Counting Violence

Mads Dahl Gjefsen | 14 January 2013 | 2 responses

WWII is the only event in the 20th c. that made it into Steven Pinker's "top 10" list of the most deadly events in world history. But how do we count the violence brought about by the use of the atomic bomb?

Is violence declining? Harvard Psychology Professor Steven Pinker’s recently published 800-page volume (1) says yes. The book presents a stunning collection of graphs and statistics from the Mesolithic to the present, arguing that we are currently living in the least violent time in history. Data on everything from war casualties to attitudes towards the spanking of children seem to point in this direction. One explanation for the long-term improvements, Pinker says, is the gradual ordering of societies into democratic states and the rise of liberal economies. As Harvard Government Professor Michael Sandel has pointed out, Pinker’s book thus not only demonstrates that violence is declining, but also implicitly claims that the Western world is leading the way towards moral progress.

Pinker’s numbers might seem persuasive, but his analysis is nevertheless based on a historically situated understanding of what violence means and who gets to define it. STS scholars would say that his account is highly contingent upon constellations of rationalities, political thought and changing technologies. Understanding these factors is crucial if we want to interpret trends in violence and morality.

What knowledge categories are at play when Pinker presents demonstrable improvements in women’s rights, declining numbers of racial lynchings, declining use of corporal punishment in schools, and increasing support for animal rights? We all immediately endorse these trends, but we should also keep in mind that the very act of measuring them retroactively imposes contemporary categories of what constitutes a problem onto previous ideas about justice.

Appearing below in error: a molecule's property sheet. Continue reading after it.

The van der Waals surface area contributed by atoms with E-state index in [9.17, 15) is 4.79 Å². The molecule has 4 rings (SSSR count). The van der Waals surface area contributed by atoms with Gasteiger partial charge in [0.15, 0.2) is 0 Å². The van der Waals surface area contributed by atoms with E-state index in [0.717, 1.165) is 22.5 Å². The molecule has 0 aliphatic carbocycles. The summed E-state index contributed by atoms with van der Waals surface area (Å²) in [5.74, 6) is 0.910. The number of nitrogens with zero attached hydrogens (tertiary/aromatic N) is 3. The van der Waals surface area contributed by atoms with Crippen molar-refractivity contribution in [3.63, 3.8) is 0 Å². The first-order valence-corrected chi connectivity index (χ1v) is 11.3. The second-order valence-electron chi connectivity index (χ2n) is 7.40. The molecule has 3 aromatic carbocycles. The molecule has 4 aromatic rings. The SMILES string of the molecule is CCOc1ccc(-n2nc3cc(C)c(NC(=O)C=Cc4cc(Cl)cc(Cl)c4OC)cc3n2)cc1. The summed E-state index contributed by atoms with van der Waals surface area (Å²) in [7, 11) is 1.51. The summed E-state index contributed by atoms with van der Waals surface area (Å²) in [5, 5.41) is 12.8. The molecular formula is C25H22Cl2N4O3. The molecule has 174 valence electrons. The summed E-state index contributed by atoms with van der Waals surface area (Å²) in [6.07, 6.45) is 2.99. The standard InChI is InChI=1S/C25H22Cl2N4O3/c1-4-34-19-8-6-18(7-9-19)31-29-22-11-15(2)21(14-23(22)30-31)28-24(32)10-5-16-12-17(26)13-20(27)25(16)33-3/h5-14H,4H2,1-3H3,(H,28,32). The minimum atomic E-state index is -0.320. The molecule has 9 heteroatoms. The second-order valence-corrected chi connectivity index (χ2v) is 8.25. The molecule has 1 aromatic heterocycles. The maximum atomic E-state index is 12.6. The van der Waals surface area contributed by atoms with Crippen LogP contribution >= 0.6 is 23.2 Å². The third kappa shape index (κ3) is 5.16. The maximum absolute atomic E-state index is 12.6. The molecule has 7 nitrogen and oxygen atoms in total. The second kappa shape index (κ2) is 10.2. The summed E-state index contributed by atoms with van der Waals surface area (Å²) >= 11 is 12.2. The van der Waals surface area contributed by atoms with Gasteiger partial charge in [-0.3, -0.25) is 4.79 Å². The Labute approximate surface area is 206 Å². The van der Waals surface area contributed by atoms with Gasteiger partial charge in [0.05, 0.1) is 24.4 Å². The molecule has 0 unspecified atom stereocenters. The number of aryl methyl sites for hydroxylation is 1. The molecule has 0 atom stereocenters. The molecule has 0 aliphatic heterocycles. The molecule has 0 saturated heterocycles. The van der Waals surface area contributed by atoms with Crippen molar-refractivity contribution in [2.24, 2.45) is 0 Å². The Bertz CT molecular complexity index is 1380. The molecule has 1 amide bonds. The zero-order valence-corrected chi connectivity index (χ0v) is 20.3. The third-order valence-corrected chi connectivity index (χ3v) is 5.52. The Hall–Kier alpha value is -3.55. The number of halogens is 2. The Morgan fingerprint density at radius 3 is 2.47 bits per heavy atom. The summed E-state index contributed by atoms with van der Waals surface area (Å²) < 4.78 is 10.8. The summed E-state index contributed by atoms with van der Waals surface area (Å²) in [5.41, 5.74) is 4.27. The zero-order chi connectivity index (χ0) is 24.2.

The notion of reflexivity is key for understanding the relationship between categorization and change. Take the idea of child abuse, for example. Ian Hacking has demonstrated how this concept gradually became established as a legal, medical and pedagogical category, and how this categorization in turn gradually allowed for more efficient countermeasures. For example, once spanking became labeled as child abuse it not only facilitated procedures for generating new knowledge about this phenomenon, but also created new dynamics around formalized social sanctions. Understanding the work involved in establishing an issue as a commonly perceived social problem is a fundamentally important supplement to historical quantification of phenomena. Forgetting this is to close off our view to new forms of suffering, inequality and violence.

Perhaps the most striking of Pinker’s statistics is related to the decline of war. Pinker claims that armed conflicts seem to be less frequent, and to generate fewer casualties. This may seem surprising in light of the horrors of the 20th century’s World Wars, but when adjustments are made for death tolls in relation to world population, only one event from the last century, World War II, makes it into the list of the ten most devastating wars or massacres in recorded history.

Pinker’s explanations for this trend include the idea of “gentle commerce,” where conditions for trade are seen as giving states less incentive to wage war. In his view, factors such as openness to foreign investments, the ability of citizens to enter into contracts, and their dependence on voluntary financial exchanges all contribute to making “the pacifying effects of commerce” robust.